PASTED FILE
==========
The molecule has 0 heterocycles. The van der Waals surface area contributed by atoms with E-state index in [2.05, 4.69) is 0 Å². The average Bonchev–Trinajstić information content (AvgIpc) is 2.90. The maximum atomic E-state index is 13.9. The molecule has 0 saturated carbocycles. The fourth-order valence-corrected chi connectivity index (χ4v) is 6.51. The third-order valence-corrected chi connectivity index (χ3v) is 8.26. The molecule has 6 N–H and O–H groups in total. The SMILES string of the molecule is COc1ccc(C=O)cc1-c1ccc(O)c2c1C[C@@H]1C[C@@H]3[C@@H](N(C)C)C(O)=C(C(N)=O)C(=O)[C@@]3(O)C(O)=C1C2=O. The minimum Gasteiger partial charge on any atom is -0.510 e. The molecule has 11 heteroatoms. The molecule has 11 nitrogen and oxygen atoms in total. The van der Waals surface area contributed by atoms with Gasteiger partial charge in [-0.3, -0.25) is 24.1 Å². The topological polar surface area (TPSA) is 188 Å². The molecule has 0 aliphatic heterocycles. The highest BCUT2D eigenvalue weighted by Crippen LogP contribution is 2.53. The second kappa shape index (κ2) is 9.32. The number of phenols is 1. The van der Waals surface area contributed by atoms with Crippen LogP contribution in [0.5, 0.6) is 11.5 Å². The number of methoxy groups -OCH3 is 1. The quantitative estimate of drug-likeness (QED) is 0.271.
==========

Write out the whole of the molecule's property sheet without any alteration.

The molecule has 0 heterocycles. The van der Waals surface area contributed by atoms with E-state index in [2.05, 4.69) is 0 Å². The average Bonchev–Trinajstić information content (AvgIpc) is 2.90. The maximum atomic E-state index is 13.9. The molecule has 0 saturated carbocycles. The fourth-order valence-corrected chi connectivity index (χ4v) is 6.51. The third-order valence-corrected chi connectivity index (χ3v) is 8.26. The molecule has 6 N–H and O–H groups in total. The SMILES string of the molecule is COc1ccc(C=O)cc1-c1ccc(O)c2c1C[C@@H]1C[C@@H]3[C@@H](N(C)C)C(O)=C(C(N)=O)C(=O)[C@@]3(O)C(O)=C1C2=O. The minimum Gasteiger partial charge on any atom is -0.510 e. The molecule has 11 heteroatoms. The molecule has 11 nitrogen and oxygen atoms in total. The van der Waals surface area contributed by atoms with Gasteiger partial charge in [-0.3, -0.25) is 24.1 Å². The topological polar surface area (TPSA) is 188 Å². The molecule has 0 aliphatic heterocycles. The highest BCUT2D eigenvalue weighted by Crippen LogP contribution is 2.53. The second kappa shape index (κ2) is 9.32. The number of phenols is 1. The van der Waals surface area contributed by atoms with Crippen LogP contribution in [0.5, 0.6) is 11.5 Å². The number of methoxy groups -OCH3 is 1. The quantitative estimate of drug-likeness (QED) is 0.271.